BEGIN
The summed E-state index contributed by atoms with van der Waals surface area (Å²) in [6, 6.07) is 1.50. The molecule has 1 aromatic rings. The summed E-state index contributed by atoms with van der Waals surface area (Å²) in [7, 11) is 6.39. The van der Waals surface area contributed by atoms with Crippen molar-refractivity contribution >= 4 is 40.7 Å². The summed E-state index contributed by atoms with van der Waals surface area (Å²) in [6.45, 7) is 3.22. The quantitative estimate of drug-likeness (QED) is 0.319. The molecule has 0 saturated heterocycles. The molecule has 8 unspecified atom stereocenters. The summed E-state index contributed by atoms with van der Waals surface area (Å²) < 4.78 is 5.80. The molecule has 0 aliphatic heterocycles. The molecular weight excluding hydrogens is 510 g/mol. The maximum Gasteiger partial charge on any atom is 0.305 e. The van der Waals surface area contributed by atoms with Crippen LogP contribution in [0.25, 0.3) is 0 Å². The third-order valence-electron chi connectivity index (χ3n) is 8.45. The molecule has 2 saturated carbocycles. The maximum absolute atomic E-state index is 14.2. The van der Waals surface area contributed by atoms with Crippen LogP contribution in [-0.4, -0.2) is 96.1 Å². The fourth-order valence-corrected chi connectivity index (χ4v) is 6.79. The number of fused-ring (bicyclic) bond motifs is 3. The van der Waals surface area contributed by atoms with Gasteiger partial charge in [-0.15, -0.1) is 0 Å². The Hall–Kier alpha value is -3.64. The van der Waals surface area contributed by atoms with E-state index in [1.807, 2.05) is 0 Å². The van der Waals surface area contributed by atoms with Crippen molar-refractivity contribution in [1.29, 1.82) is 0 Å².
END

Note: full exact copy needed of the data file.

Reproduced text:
The summed E-state index contributed by atoms with van der Waals surface area (Å²) in [6, 6.07) is 1.50. The molecule has 1 aromatic rings. The summed E-state index contributed by atoms with van der Waals surface area (Å²) in [7, 11) is 6.39. The van der Waals surface area contributed by atoms with Crippen molar-refractivity contribution >= 4 is 40.7 Å². The summed E-state index contributed by atoms with van der Waals surface area (Å²) in [6.45, 7) is 3.22. The quantitative estimate of drug-likeness (QED) is 0.319. The molecule has 0 saturated heterocycles. The molecule has 8 unspecified atom stereocenters. The summed E-state index contributed by atoms with van der Waals surface area (Å²) < 4.78 is 5.80. The molecule has 0 aliphatic heterocycles. The molecular weight excluding hydrogens is 510 g/mol. The maximum Gasteiger partial charge on any atom is 0.305 e. The van der Waals surface area contributed by atoms with Crippen LogP contribution in [0.25, 0.3) is 0 Å². The third-order valence-electron chi connectivity index (χ3n) is 8.45. The molecule has 2 saturated carbocycles. The maximum absolute atomic E-state index is 14.2. The van der Waals surface area contributed by atoms with Crippen LogP contribution in [-0.4, -0.2) is 96.1 Å². The fourth-order valence-corrected chi connectivity index (χ4v) is 6.79. The number of fused-ring (bicyclic) bond motifs is 3. The van der Waals surface area contributed by atoms with Gasteiger partial charge in [-0.15, -0.1) is 0 Å². The Hall–Kier alpha value is -3.64. The van der Waals surface area contributed by atoms with E-state index in [1.807, 2.05) is 0 Å². The van der Waals surface area contributed by atoms with Crippen molar-refractivity contribution in [1.29, 1.82) is 0 Å².